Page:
The top 60 U.S. agencies reduce payrolls by 1,561 people, an average of 26 employees per agency, as nation slumps into recession.

    Publicis lists on the Paris stock exchange.

  • DDB buys chain of department stores as agencies begin to diversify holdings.

    Interpublic goes public.

  • Interpublic buys Campbell-Ewald Co., long-time Chevrolet agency.

  • Cheil Communications opens its doors as the first agency in South Korea. Lee Byung Chul, the pioneering Korean entrepreneur who founded Samsung Group, established Cheil as Samsung’s in-house agency. Samsung as of year-end 2018 owned a 25 percent stake in Cheil.

  • Ad Age names Cunningham & Walsh as first Agency of the Year. Cunningham & Walsh was acquired in 1982 by Mickelberry, a former meatpacking company that had sold the meats business and moved into advertising. Cunningham & Walsh was later bought by N.W. Ayer and shut down in 1987. Ayer closed in 2002. Mickelberry’s, meanwhile, lives on today as a brand of ham owned by a U.S. subsidiary of Japan’s Mitsubishi Corp.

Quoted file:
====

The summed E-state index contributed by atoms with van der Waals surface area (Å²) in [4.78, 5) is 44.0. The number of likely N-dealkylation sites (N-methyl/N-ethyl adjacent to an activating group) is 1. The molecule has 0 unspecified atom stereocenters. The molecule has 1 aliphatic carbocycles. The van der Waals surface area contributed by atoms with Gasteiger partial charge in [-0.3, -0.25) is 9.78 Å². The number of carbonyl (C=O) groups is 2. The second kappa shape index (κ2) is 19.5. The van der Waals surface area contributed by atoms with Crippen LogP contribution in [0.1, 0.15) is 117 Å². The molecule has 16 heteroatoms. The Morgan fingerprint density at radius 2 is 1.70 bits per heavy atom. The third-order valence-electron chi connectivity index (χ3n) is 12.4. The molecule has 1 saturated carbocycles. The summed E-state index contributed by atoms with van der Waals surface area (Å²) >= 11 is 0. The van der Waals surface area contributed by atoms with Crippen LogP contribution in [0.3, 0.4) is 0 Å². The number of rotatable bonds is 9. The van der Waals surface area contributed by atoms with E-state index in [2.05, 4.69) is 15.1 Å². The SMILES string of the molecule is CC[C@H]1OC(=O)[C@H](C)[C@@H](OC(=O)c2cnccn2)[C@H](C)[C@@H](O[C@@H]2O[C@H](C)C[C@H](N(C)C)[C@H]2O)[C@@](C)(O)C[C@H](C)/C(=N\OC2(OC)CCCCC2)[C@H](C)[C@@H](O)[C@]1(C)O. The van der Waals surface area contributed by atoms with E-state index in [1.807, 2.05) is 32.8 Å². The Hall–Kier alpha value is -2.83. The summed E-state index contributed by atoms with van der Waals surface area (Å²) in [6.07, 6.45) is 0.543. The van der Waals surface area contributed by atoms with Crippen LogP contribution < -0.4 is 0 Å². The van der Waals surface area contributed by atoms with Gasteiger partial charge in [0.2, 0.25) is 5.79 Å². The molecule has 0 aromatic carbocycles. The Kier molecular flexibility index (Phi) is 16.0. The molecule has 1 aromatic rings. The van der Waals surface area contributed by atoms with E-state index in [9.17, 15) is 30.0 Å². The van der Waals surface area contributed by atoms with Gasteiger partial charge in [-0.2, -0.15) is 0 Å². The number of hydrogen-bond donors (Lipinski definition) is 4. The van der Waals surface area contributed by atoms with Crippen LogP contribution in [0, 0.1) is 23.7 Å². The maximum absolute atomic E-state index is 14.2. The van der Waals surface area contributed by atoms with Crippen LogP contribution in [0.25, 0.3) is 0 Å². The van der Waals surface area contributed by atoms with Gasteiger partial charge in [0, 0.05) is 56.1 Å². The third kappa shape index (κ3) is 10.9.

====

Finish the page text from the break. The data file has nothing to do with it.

• Martin Sorrell joins Saatchi & Saatchi. Sorrell stepped down as group finance director in 1984 after nine years with the agency.

  • Agency Report moves agency rankings to gross income—a measure of revenue—from billings because “most agencies recognize gross income as a more meaningful yardstick of performance.”

  • Maurice Levy, who joined Publicis in 1971 as IT director, is named CEO of Publicis Conseil, the company’s main French business. Levy became CEO of Publicis Groupe in 1987, a job he held for 30 years until being named chairman of the company’s supervisory board in 2017.